Boat Repair and Maintenance

by Captain Bill Rountree

There are a few very important points that I felt were worth sharing regarding boat repair and maintenance. Most of these relate to the 2 years that I lived and cruised on my 40 foot sailboat, but they also apply to just about any type of boating you may do.

  1. Maintaining your boat is not the same as maintaining your car. I don’t do any of the maintenance on my car - but I do much of it on my boat because I feel that boaters need to know how to maintain their boat for a variety of reasons:
  • If you get stranded in your car help is usually much more readily available than when you are in your boat. Even if you operate your boat in protected inland waters you might be in the back of a cove or otherwise out of sight of potential help. But if you are cruising in a remote area – or one out of the United States, you really need to know how to fix problems on your boat yourself and have the tools and supplies to fix it.  I had problems with my diesel engine once in a small harbor in the Bahamas and after a day of working on it with no success I decided to go ashore and try to find a local mechanic to help me.  None existed. I was told what I would have to do is fly one in for about $1500 – just to look at it, repairing it would be extra. I spent 2 more days working on it and finally got it running.
  • If you get stranded in your car you can walk to find help - not the case in a boat. Have you ever tried paddling a large boat - not too easy.
  • Boats tend to not be as reliable as cars because they are not used as often and therefore are more prone to have a failure. The belts, hoses, electrical connections, valves etc, etc all deteriorate over time and through not being used. Every time I visit my boat I start the engine, turn on the water and run it through the various outlets, open and close the seacocks, run the air conditioner, operate the bilge pump – basically turn on and run all of the mechanical devices on my boat. This has been especially important when my boat was on the coast several (or many) hours away and therefore I could not use it often.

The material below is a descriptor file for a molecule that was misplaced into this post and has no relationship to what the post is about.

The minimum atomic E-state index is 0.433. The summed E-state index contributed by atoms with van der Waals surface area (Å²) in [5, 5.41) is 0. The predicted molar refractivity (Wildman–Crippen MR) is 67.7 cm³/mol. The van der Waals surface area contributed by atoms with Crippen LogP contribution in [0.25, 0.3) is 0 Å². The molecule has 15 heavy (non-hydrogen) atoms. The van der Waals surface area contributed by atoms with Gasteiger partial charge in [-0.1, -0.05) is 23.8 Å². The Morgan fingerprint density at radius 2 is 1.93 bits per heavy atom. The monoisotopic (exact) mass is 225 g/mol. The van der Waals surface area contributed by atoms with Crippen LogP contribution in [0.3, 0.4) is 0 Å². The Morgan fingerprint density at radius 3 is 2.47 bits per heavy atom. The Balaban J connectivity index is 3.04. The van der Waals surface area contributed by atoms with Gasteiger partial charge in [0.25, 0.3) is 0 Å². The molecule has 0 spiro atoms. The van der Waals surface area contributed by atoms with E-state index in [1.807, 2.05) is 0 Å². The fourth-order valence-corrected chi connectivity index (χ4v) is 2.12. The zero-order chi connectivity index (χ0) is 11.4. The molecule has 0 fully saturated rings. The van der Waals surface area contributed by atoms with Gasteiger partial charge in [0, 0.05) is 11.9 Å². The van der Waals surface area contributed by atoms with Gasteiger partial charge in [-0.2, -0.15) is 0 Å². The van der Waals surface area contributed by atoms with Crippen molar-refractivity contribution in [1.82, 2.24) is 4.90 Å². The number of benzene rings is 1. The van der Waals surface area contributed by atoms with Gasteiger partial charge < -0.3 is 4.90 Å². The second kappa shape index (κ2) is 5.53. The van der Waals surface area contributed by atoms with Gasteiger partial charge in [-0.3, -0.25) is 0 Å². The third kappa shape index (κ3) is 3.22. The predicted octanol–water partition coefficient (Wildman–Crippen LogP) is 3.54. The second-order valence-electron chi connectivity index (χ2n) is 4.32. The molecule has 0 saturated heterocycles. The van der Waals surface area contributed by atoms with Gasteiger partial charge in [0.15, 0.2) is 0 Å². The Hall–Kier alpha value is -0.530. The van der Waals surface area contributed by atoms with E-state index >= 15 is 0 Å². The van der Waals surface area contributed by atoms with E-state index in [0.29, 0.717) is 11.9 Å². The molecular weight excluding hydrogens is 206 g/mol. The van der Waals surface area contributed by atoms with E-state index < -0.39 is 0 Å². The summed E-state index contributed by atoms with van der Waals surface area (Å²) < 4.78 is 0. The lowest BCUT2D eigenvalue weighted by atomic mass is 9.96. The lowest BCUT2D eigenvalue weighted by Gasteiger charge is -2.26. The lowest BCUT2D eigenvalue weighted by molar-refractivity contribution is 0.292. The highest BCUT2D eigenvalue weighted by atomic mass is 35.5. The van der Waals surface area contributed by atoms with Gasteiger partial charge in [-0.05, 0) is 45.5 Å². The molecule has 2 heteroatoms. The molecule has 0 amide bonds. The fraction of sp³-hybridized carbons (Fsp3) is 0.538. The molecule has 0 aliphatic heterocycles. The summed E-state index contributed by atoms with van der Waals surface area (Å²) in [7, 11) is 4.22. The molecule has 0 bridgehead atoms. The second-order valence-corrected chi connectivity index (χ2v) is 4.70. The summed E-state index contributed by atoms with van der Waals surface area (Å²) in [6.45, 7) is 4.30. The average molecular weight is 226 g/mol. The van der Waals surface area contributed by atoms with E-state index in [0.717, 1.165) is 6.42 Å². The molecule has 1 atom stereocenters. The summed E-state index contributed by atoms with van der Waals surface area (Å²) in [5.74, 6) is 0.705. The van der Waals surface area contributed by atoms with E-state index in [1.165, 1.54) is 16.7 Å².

1. Buy some good books on boat repair and maintenance. If you have a boat with an engine you should have at least one general book on boat repair. My favorite book which was always close at hand is 'Boat owner’s Mechanical & Electrical Manual' by Nigel Calder. If you have a larger boat you really should consider getting some other more specific books such as repair and maintenance manuals for your engine.
  1. The most important advice I can give is to always watch closely while your boat is being repaired. Any time my boat's mechanical or electrical system is being worked on I always make sure that I am there to watch and learn. I ask lots of questions and even help while the work is being done. It makes the repair job quicker (and therefore cheaper) and I learn how to repair it by myself next time if I need to. After the mechanic leaves I write down notes on what was done with diagrams showing the key areas that were repaired or accessed.


About the author: Bill Rountree is a lifelong boater, holds his US Coast Guard Masters license and a US Sailing instructor certification. He has owned motor yachts, sailing yachts, racing sailboats, rowing shells, kayaks, windsurfers and on and on. He spent two years living aboard and cruising on a forty foot sailboat and has over 10,000 blue water miles.